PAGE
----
Targeting frames Web Designing

One of the challenges of managing a framed document is coordinating where linked documents display. By default, a linked document loads into the same window as the link; however, it is often desirable to have a link in one frame load a page into a different frame in the frameset. For instance, this is the desired effect for a list of navigation links in a narrow frame that loads content into a larger main frame on the page.

To load a new linked page into a particular frame, you first need to assign a name to the targeted frame using the name attribute in the <frame> tag, as follows:

<FRAME SRC="original.html" NAME="main">

Now you can specify that frame by name within any anchor (<a>) tag with the target attribute, as shown in this example:

<A HREF="new.html" TARGET="main">...</A>

The document new.html will load into the frame named "main".

If a link contains a target name that does not exist in the frameset, a new browser window is opened to display the document, and that window is given the target's name. Subsequent links targeted to the same name will load in that window.

The <base> tag
If you know that you want all the links in a given document to load in the same frame (such as from a table of contents into a main display frame), you can set the target once using the <base> tag instead of setting the target within every link in the document (saving a lot of typing and extra characters in the HTML document).

Placing the <base> tag in the <head> of the document, with the target frame specified by name, causes all the links in the document to load into that frame. The following is a sample targeted base tag:

<HEAD><BASE TARGET="main"></HEAD>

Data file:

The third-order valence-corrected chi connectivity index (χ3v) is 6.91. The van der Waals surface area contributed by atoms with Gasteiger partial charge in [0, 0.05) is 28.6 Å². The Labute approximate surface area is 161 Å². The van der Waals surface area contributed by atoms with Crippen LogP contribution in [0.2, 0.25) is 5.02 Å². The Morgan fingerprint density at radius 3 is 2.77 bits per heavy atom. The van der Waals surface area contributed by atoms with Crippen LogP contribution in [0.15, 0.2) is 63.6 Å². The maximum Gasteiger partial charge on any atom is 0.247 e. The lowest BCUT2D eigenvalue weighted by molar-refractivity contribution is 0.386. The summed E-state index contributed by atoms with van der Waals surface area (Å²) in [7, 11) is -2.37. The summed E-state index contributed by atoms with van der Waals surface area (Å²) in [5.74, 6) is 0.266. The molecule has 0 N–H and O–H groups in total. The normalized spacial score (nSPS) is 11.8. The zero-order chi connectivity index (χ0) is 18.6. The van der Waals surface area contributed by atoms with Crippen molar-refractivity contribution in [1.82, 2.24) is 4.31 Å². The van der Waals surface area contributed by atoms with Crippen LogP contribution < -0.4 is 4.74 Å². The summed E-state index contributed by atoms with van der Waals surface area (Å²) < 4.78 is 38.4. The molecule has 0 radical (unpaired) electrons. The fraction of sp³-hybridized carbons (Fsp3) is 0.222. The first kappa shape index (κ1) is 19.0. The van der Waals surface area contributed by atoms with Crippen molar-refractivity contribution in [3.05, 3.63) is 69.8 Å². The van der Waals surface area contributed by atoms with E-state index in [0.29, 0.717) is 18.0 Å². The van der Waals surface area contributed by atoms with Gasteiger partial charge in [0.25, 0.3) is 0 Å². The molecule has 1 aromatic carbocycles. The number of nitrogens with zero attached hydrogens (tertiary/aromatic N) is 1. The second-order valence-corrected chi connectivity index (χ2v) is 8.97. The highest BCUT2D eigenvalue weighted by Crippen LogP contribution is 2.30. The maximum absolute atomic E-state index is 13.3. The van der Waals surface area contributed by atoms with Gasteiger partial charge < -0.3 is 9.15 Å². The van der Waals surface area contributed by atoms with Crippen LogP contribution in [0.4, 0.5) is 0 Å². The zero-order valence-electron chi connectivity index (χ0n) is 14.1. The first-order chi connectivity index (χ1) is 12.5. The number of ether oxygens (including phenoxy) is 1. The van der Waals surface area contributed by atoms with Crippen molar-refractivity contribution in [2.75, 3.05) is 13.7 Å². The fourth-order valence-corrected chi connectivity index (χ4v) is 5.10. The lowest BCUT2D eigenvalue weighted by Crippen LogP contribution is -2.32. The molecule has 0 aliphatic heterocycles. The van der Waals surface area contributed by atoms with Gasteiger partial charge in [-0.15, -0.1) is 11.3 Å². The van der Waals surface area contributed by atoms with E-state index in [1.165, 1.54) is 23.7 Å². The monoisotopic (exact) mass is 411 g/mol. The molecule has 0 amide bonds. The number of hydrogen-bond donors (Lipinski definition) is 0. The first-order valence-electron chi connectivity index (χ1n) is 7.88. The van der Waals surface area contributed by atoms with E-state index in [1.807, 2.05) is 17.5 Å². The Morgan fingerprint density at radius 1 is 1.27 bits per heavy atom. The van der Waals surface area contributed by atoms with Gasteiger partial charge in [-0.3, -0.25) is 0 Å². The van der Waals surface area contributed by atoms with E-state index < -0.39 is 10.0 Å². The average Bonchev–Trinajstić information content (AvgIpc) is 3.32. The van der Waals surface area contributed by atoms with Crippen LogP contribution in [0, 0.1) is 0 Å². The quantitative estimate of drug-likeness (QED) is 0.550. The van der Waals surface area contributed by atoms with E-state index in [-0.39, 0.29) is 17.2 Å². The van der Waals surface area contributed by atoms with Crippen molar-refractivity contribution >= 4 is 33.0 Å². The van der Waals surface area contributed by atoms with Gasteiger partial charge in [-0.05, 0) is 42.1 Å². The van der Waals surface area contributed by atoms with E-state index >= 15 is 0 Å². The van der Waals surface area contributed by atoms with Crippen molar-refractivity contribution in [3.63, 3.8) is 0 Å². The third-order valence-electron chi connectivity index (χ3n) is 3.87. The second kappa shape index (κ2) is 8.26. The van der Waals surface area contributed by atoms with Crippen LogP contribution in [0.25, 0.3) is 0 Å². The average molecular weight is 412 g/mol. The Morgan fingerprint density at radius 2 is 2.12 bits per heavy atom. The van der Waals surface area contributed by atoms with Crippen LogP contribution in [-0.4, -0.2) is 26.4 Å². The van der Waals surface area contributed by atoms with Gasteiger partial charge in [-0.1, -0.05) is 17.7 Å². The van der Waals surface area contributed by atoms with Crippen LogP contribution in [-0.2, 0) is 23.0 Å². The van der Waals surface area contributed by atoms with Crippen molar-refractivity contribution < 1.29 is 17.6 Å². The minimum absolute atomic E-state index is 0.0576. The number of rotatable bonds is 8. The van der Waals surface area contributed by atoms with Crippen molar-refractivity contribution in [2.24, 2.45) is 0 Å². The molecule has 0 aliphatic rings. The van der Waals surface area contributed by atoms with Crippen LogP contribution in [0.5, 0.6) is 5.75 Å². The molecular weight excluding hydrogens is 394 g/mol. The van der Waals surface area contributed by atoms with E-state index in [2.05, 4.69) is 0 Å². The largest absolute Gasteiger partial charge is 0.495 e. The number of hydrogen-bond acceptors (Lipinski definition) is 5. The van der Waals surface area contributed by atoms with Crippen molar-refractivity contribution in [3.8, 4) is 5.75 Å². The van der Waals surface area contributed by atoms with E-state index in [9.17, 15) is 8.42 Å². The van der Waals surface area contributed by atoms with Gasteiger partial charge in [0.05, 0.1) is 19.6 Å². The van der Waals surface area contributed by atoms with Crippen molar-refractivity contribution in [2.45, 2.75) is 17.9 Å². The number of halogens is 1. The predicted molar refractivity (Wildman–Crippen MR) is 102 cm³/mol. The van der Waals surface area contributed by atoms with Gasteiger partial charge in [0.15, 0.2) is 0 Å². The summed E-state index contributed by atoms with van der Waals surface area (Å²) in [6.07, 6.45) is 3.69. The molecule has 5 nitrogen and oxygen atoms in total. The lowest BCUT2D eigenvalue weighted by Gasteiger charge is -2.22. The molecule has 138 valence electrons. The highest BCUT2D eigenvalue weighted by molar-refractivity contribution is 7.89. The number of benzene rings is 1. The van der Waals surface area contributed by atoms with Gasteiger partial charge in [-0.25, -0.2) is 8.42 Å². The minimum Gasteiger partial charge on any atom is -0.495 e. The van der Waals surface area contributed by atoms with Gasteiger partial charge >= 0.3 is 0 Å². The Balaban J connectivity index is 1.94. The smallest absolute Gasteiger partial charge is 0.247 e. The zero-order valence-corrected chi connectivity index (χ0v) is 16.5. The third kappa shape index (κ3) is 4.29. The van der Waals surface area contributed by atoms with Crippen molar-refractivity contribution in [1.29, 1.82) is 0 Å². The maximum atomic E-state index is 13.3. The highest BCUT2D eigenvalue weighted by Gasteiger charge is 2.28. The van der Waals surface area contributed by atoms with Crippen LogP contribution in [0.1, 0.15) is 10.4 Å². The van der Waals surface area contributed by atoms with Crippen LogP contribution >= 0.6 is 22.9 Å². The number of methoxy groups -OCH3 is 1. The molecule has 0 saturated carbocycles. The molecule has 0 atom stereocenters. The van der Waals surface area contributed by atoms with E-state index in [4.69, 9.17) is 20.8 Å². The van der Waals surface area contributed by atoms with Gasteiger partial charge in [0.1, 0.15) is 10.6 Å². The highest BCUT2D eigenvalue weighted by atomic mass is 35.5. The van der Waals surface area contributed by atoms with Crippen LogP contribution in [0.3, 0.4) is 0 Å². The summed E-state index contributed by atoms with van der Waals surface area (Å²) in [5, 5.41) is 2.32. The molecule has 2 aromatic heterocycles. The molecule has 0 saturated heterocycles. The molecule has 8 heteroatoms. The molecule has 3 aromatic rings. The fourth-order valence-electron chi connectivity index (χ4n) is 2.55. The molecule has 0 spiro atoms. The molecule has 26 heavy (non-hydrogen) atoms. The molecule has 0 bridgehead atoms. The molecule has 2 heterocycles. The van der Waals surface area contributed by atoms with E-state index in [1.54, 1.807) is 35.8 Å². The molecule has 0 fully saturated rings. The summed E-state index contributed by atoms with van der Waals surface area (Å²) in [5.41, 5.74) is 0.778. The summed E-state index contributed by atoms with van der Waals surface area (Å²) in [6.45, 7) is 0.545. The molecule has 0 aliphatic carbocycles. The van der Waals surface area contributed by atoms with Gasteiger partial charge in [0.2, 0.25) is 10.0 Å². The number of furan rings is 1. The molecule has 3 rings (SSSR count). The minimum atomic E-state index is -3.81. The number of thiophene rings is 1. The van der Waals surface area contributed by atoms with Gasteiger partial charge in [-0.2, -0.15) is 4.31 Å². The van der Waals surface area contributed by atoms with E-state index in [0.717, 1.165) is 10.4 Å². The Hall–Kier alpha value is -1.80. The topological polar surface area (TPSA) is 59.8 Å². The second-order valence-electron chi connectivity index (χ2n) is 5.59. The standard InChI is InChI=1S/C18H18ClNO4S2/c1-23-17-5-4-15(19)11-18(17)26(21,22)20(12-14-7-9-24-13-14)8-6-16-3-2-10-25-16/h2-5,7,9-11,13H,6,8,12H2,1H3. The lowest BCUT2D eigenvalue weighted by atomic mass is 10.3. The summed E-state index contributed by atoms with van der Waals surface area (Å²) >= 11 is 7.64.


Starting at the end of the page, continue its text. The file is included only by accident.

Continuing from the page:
Targets in individual links override the target set in the <base> tag at the document level.

Reserved target names
There are four standard target names for special redirection actions. Note that all of them begin with the underscore ( _ ) character. You should avoid naming your frames with a name beginning with an underscore as it will be ignored by the browser. The four reserved target names are:

_blank
<>A link with target="_blank" opens a new, unnamed browser window to display the linked document. Each time a link that targets _blank is opened, it launches a new window, potentially leaving the user with a mess of open windows. This can be used with any link, not just those in a frames context.

_self
This is the default target for all <a> tags; it loads the linked document into the same frame or window as the source document. Because it is the default, it is not necessary to use it with individual <a> tags, but it may be useful within the <base> tag of the document.

_parent
A linked document with target="_parent" loads into the parent frame (one step up in the frame hierarchy). If the link is already at the top-level frame or window, it is equivalent to _self. Figure demonstrates the effects of a link targeting the parent frame.

The _parent target name works only when the nested framesets are in separate documents. It does not work for multiple nested framesets within a single frameset document.

Figure: In nested framesets, the _parent target links to the parent frameset

In nested framesets, the _parent target links to the parent frameset

_top
This causes the document to load at the top-level window containing the link, replacing any frames currently displayed. A linked document with target= "_top" "busts out" of its frameset and is displayed directly in the browser window, as shown in Figure.

Figure: Linking with the _top target replaces the entire frameset

Linking with the _top target replaces the entire frameset



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